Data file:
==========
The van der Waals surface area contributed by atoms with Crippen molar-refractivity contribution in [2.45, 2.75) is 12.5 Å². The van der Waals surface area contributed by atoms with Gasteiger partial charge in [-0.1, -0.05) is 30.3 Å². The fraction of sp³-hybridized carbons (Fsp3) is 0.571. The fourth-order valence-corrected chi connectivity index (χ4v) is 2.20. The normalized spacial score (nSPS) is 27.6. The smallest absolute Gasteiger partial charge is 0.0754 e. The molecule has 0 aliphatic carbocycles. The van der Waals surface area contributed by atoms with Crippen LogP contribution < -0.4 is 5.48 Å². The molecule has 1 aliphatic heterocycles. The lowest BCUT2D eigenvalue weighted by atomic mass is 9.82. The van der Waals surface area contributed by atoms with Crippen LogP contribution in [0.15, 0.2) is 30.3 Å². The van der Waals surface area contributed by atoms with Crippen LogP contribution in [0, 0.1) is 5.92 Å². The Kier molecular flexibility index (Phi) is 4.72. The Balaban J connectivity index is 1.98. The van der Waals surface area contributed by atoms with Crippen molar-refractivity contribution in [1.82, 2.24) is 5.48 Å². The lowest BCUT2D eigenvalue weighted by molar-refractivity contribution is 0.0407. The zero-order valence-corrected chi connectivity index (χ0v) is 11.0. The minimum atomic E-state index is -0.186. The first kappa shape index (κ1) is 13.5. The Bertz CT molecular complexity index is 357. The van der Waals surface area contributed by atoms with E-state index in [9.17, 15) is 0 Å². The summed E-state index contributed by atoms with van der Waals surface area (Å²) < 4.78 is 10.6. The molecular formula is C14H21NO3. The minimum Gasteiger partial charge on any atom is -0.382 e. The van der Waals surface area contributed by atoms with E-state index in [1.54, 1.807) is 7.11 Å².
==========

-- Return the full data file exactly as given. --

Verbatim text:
The van der Waals surface area contributed by atoms with Crippen molar-refractivity contribution in [2.45, 2.75) is 12.5 Å². The van der Waals surface area contributed by atoms with Gasteiger partial charge in [-0.1, -0.05) is 30.3 Å². The fraction of sp³-hybridized carbons (Fsp3) is 0.571. The fourth-order valence-corrected chi connectivity index (χ4v) is 2.20. The normalized spacial score (nSPS) is 27.6. The smallest absolute Gasteiger partial charge is 0.0754 e. The molecule has 0 aliphatic carbocycles. The van der Waals surface area contributed by atoms with Crippen LogP contribution < -0.4 is 5.48 Å². The molecule has 1 aliphatic heterocycles. The lowest BCUT2D eigenvalue weighted by atomic mass is 9.82. The van der Waals surface area contributed by atoms with Crippen LogP contribution in [0.15, 0.2) is 30.3 Å². The van der Waals surface area contributed by atoms with Crippen LogP contribution in [0, 0.1) is 5.92 Å². The Kier molecular flexibility index (Phi) is 4.72. The Balaban J connectivity index is 1.98. The van der Waals surface area contributed by atoms with Crippen molar-refractivity contribution in [1.82, 2.24) is 5.48 Å². The lowest BCUT2D eigenvalue weighted by molar-refractivity contribution is 0.0407. The zero-order valence-corrected chi connectivity index (χ0v) is 11.0. The minimum atomic E-state index is -0.186. The first kappa shape index (κ1) is 13.5. The Bertz CT molecular complexity index is 357. The van der Waals surface area contributed by atoms with E-state index in [9.17, 15) is 0 Å². The summed E-state index contributed by atoms with van der Waals surface area (Å²) < 4.78 is 10.6. The molecular formula is C14H21NO3. The minimum Gasteiger partial charge on any atom is -0.382 e. The van der Waals surface area contributed by atoms with E-state index in [1.54, 1.807) is 7.11 Å².